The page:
If you haven’t done so, read David Ramsey’s in-depth report on the use of punitive isolation in three facilities overseen by the Division of Youth Services, the Arkansas Juvenile Assessment and Treatment Center (AJATC) near Alexander and two youth lockups in Dermott. Ramsey wrote the two-part story for the Arkansas Nonprofit News Network.
Few dispute that there are times when a youth in DYS custody needs to be restrained or isolated in order to protect himself or others. But Ramsey’s reporting indicates that the practice has often been used for disciplinary purposes, rather than safety reasons. Sometimes youths are kept confined alone in a room for most of the day. Other times, isolation can stretch for multiple days at a time.
“In one extreme case last year,” Ramsey writes, “a 17-year-old youth at Dermott was confined in isolation for 23- 24 hours per day for a period totaling more than 90 days, according to records examined by Disability Rights Arkansas, an advocacy group that does regular observations at the juvenile lockups. More typically, youths would spend a day or a few days confined, according to DRA observers, let out only to shower and use the bathroom.” (Until January, the Dermott facility was run by a nonprofit called South Arkansas Youth Services, but it was one of several facilities taken over by the state in January, and DYS now administers it directly. The Dermott facility and others will be rebid to private vendors next year.)
Recall that the purpose of DYS is to rehabilitate kids who are adjudicated delinquent. To that end, DYS treatment centers are required to provide “services” to their charges, including education and therapy. Nationally, juvenile justice standards have moved away from using isolation as a disciplinary consequence, in part because it is detrimental to a person’s mental health to lock him in a room alone for hours.
Or as one youth advocate put it in an email to DYS (which was FOIA’d by Ramsey) concerning a youth at AJATC: “Finding a way to effectively engage him is key. Keeping him locked in a room is only adding fuel to his rage.”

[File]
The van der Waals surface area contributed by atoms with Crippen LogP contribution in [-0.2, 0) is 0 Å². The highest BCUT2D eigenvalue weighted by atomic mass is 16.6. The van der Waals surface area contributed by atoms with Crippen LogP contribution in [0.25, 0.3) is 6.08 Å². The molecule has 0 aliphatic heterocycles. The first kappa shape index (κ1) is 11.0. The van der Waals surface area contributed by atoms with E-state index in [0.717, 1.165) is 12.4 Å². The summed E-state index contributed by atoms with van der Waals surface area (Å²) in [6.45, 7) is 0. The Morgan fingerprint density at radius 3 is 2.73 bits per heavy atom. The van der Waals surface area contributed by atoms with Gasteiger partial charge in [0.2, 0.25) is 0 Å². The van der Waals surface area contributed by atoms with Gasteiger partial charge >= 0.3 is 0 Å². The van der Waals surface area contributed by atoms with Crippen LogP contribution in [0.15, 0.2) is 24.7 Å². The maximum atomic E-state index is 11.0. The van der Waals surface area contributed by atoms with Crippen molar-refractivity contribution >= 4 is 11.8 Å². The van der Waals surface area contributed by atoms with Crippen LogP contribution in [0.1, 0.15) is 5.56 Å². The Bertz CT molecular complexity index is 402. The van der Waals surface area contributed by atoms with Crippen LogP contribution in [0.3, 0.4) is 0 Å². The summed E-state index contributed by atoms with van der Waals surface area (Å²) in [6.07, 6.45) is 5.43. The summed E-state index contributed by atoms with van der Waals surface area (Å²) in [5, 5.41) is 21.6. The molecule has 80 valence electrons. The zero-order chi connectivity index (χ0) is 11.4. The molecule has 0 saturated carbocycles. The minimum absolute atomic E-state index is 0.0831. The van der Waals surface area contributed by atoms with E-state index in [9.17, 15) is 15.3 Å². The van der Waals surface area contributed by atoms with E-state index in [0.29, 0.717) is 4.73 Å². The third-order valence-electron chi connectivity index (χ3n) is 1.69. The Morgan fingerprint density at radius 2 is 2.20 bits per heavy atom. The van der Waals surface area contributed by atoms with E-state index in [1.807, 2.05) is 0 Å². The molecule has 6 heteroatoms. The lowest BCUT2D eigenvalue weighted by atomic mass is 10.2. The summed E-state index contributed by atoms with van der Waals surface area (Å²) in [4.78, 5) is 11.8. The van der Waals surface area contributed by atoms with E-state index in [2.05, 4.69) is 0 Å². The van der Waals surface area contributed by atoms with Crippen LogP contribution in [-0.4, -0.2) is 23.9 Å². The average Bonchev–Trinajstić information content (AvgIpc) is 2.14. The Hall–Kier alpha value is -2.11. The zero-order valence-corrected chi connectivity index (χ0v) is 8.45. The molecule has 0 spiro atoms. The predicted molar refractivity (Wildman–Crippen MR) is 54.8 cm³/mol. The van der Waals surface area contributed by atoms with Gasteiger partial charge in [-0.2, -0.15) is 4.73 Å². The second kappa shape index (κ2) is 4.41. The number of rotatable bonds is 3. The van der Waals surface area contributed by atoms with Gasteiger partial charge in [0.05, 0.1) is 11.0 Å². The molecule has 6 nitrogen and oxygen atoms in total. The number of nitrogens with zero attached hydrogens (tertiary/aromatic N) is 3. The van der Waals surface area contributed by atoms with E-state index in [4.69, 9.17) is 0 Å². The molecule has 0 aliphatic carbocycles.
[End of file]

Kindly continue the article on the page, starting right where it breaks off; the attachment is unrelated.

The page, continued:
There is a disturbing lack of DYS data documenting how often youths are kept in isolation at either facility, but Ramsey’s interviews with youths, two former therapists employed at AJATC and various advocates, suggest that the practice is not uncommon.
There’s also a disturbing lack of formal policy surrounding isolation: DYS developed a draft policy but never promulgated it, and so the agency only has a set of unenforceable guidelines rather than official rules. The Department of Human Services (of which DYS is a part) said it is working on promulgating the policy. DYS officials interviewed by Ramsey acknowledged some of the harsher accounts of isolation that allegedly occurred at Dermott in the past but said things have now changed. “Our bottom line is this: Room confinement should not be done out of anger or simple irritation,” DHS spokesperson Amy Webb told Ramsey. “It should be done out of necessity.”
AJATC (the largest such facility in the state) is run by a private company that contracts with DYS; the agency switched to Nevada-based provider Rite of Passage last year, breaking with the previous contractor, G4S. Between the time Ramsey began researching his story in May and its publication in August, Rite of Passage changed its internal policy to forbid the use of room confinement in response to routine classroom misbehavior. (AJATC was the subject of a previous story by Ramsey earlier this year about the firing of a guard for choking a child.)
Rite of Passage disputed the assertion that isolation is used for punitive reasons. Michael Cantrell, executive director of the southeastern region for Rite of Passage, told Ramsey that “it’s a space that kids can go for an hour, two hours, chill out, relax, get themselves together and get back to class.”
Among the most striking quotes comes from Ron Angel, who was DYS director from 2007 to 2013. Referencing the building on the AJATC campus that contains single cells, Angel told Ramsey,
I should have gone ahead and done away with that concept, because it was prison. … You can quote me on that — if I could go back in time, I would shut that building down. Or remodel it into something that was more of a therapeutic setting. … I don’t think a prison cell is right for young kids, and I never did.